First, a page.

10 cybersecurity tips for clinicians working from home during the pandemic 

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The American Medical Association and American Hospital Association have crafted guidelines for healthcare employees to follow to ensure proper cybersecurity hygiene when working from home during the COVID-19 pandemic. 

Here are 10 listed by tech device:

Personal computer: 

1. Be wary of common email phishing and ransomware threats, which have spiked as hackers have increasingly tried to access medical data. 

2. Use a virtual private network and/or cloud-based services to securely connect to office computer programs, including the practice management system and EHR. 

3. Implement multifactor authentication for all personal and business accounts, and enable lockout features for multiple incorrect login attempts. 

Phone or tablet: 

4. Ensure iPhones, iPads and Android devices are using the most up-to-date version of operating system software because the updates often address security vulnerabilities. 

5. Protect your home's wireless network with a strong password, such as using a combination of numbers, upper and lowercase letters and symbols. 

6. Enable encryption on devices and apps, if possible. This feature can often be found in the device or app's settings.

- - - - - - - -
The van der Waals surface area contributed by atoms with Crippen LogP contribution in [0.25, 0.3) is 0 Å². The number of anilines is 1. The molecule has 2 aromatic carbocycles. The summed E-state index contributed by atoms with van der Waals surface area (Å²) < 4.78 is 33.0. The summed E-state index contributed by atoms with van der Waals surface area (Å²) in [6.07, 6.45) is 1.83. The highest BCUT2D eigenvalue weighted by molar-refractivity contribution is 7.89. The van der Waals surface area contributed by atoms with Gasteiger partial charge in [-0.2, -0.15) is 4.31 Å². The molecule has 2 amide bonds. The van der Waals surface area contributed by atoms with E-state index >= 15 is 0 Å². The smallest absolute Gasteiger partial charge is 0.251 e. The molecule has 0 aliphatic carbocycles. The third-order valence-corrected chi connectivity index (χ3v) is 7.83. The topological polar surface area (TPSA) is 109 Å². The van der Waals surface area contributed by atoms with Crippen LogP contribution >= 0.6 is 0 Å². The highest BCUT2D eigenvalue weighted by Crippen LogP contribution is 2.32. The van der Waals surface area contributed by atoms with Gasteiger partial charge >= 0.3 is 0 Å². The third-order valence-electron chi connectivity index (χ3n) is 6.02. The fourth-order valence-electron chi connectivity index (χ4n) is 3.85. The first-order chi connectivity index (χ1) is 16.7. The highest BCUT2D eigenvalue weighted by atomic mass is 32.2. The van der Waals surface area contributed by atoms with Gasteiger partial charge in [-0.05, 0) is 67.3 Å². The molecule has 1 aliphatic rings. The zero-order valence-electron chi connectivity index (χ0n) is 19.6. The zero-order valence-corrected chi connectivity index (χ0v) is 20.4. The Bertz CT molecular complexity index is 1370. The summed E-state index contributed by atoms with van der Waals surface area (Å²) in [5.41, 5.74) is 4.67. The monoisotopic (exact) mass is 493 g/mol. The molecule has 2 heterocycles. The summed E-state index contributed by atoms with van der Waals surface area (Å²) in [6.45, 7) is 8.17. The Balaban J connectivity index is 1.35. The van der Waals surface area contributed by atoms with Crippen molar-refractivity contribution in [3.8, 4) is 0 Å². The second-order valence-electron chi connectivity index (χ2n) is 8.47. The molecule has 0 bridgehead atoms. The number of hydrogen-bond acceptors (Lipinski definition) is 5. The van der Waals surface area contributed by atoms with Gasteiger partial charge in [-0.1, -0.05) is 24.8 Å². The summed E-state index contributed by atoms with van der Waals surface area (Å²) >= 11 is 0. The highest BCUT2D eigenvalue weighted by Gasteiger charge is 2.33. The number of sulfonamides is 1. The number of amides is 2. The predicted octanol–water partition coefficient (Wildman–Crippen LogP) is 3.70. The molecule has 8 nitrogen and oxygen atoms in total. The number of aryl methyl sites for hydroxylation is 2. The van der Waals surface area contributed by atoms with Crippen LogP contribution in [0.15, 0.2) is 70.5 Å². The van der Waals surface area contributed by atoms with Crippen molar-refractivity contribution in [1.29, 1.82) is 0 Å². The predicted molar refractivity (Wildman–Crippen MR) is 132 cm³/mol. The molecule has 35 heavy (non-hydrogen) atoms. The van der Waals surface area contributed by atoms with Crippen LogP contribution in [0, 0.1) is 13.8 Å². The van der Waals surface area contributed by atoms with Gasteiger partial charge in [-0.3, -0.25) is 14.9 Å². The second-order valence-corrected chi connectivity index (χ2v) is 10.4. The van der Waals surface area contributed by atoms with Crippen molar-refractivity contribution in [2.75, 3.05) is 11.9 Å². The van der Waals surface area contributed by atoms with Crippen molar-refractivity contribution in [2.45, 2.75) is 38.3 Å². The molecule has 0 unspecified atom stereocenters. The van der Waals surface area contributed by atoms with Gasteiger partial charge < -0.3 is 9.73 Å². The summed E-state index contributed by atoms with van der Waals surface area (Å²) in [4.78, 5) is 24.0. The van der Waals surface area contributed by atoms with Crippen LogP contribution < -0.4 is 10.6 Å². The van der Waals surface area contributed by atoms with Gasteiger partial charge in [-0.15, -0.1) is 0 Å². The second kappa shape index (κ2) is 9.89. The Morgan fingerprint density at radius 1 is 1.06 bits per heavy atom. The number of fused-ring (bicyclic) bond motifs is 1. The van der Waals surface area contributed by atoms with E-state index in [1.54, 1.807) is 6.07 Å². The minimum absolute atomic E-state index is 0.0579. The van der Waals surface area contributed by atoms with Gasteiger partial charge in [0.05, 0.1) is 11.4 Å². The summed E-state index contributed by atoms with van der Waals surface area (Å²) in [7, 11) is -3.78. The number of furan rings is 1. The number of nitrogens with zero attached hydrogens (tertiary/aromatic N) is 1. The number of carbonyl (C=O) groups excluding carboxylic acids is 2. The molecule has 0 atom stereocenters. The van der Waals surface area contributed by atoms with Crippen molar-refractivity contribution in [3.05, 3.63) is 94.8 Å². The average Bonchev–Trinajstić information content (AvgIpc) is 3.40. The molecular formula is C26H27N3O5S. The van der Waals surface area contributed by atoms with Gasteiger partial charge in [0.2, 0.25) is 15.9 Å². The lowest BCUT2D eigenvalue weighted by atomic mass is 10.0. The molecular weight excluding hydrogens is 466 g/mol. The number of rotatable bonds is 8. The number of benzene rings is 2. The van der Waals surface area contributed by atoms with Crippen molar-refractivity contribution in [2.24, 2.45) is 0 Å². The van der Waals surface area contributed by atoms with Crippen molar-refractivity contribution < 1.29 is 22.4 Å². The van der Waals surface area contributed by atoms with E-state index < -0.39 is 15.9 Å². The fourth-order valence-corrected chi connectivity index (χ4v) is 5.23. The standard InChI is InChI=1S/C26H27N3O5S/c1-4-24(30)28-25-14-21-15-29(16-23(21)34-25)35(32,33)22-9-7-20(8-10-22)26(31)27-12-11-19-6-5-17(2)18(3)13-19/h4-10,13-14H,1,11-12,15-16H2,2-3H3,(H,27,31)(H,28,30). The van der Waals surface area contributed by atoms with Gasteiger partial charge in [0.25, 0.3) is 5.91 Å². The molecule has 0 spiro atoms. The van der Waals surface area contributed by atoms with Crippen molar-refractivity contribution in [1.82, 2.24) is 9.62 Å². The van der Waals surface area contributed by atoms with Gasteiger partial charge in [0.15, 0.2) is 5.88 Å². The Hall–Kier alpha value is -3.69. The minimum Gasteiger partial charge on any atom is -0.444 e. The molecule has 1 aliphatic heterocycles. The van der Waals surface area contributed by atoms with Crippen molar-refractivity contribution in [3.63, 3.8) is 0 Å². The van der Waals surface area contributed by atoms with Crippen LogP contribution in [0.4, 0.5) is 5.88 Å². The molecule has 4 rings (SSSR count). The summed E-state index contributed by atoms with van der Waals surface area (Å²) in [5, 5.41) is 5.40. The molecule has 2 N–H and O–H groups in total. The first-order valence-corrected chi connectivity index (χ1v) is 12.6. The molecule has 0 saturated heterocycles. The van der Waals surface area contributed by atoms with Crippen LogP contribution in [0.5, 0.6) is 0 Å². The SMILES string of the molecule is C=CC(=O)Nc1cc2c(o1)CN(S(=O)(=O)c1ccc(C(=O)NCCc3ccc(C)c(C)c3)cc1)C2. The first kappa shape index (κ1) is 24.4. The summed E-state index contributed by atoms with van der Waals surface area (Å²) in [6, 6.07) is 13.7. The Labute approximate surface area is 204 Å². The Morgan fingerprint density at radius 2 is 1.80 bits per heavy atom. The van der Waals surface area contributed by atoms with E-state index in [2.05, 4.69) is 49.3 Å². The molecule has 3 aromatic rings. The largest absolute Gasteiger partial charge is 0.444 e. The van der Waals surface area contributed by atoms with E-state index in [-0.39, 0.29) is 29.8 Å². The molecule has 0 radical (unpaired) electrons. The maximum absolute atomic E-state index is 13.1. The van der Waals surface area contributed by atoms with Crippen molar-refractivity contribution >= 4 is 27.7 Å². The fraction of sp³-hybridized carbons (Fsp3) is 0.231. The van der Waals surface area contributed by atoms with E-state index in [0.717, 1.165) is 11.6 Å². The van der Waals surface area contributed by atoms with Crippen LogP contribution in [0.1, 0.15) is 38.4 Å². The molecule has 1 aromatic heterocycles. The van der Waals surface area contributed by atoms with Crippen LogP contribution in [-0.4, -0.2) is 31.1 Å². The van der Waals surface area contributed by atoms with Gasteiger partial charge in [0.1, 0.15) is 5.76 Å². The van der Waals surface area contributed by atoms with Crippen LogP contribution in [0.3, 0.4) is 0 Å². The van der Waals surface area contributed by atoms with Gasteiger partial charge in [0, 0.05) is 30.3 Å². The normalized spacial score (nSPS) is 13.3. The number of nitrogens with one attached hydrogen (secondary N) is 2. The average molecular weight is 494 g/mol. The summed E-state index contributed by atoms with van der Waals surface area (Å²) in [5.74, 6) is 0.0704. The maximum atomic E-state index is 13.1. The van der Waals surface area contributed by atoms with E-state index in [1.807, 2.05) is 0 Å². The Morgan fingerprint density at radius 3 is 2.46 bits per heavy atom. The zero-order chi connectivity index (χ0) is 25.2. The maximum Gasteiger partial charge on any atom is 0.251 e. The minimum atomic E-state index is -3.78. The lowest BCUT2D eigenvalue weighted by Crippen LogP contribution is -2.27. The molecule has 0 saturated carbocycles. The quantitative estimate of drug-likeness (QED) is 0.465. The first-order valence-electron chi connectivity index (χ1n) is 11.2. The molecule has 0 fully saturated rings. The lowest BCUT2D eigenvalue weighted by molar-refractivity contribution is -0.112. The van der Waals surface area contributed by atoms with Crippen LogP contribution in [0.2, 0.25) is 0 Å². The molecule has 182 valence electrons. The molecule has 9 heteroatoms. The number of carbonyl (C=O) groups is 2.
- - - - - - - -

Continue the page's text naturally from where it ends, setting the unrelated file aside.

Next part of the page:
7. Check with the practice's EHR vendor to ensure you download the correct EHR and telemedicine apps for your environment. 

Medical device: 

8. Develop a formal coordination and communication process between clinical, biomedical engineering and information security teams for acquisition, maintenance and proper use of medical devices and biomedical tech. 

9. Prioritize the installation of updates and cyber vulnerability patches of network-connected and network-capable ventilators and other critical life support devices, and designate someone to be responsible for maintaining patches. 

10. Remove unnecessary patient information stored on medical devices. Many devices can store large quantities of data that may not be purged after the data is transferred to the EHR. Cybercriminals recognize these devices as an easier target to steal patient information from than the EHR. 

Click here to view the full report. 

 

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